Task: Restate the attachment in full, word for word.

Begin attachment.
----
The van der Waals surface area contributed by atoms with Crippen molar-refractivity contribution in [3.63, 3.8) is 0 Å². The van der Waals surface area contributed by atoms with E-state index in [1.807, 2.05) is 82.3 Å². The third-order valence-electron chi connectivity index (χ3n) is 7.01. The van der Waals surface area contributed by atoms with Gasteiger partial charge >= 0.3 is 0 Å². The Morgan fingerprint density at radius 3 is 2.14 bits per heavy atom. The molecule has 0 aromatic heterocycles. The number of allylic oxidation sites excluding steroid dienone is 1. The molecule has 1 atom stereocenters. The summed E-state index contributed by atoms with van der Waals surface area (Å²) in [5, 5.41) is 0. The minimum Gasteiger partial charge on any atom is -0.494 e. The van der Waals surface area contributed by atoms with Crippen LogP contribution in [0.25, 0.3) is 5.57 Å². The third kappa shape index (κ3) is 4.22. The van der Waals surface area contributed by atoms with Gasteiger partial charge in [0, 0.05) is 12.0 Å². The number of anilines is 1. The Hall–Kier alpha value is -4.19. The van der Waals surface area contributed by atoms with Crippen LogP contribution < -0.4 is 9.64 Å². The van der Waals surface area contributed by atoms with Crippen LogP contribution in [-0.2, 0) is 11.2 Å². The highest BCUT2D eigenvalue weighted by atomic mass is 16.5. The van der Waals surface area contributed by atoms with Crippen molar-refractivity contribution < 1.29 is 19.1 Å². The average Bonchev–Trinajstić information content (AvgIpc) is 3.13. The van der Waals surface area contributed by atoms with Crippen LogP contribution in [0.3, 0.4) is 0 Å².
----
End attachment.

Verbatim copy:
The van der Waals surface area contributed by atoms with Crippen molar-refractivity contribution in [3.63, 3.8) is 0 Å². The van der Waals surface area contributed by atoms with E-state index in [1.807, 2.05) is 82.3 Å². The third-order valence-electron chi connectivity index (χ3n) is 7.01. The van der Waals surface area contributed by atoms with Gasteiger partial charge >= 0.3 is 0 Å². The Morgan fingerprint density at radius 3 is 2.14 bits per heavy atom. The molecule has 0 aromatic heterocycles. The number of allylic oxidation sites excluding steroid dienone is 1. The molecule has 1 atom stereocenters. The summed E-state index contributed by atoms with van der Waals surface area (Å²) in [5, 5.41) is 0. The minimum Gasteiger partial charge on any atom is -0.494 e. The van der Waals surface area contributed by atoms with Crippen LogP contribution in [0.25, 0.3) is 5.57 Å². The third kappa shape index (κ3) is 4.22. The van der Waals surface area contributed by atoms with Gasteiger partial charge in [0, 0.05) is 12.0 Å². The number of anilines is 1. The Hall–Kier alpha value is -4.19. The van der Waals surface area contributed by atoms with Crippen LogP contribution < -0.4 is 9.64 Å². The van der Waals surface area contributed by atoms with Crippen LogP contribution in [-0.2, 0) is 11.2 Å². The highest BCUT2D eigenvalue weighted by atomic mass is 16.5. The van der Waals surface area contributed by atoms with Crippen molar-refractivity contribution < 1.29 is 19.1 Å². The average Bonchev–Trinajstić information content (AvgIpc) is 3.13. The van der Waals surface area contributed by atoms with Crippen LogP contribution in [0.3, 0.4) is 0 Å².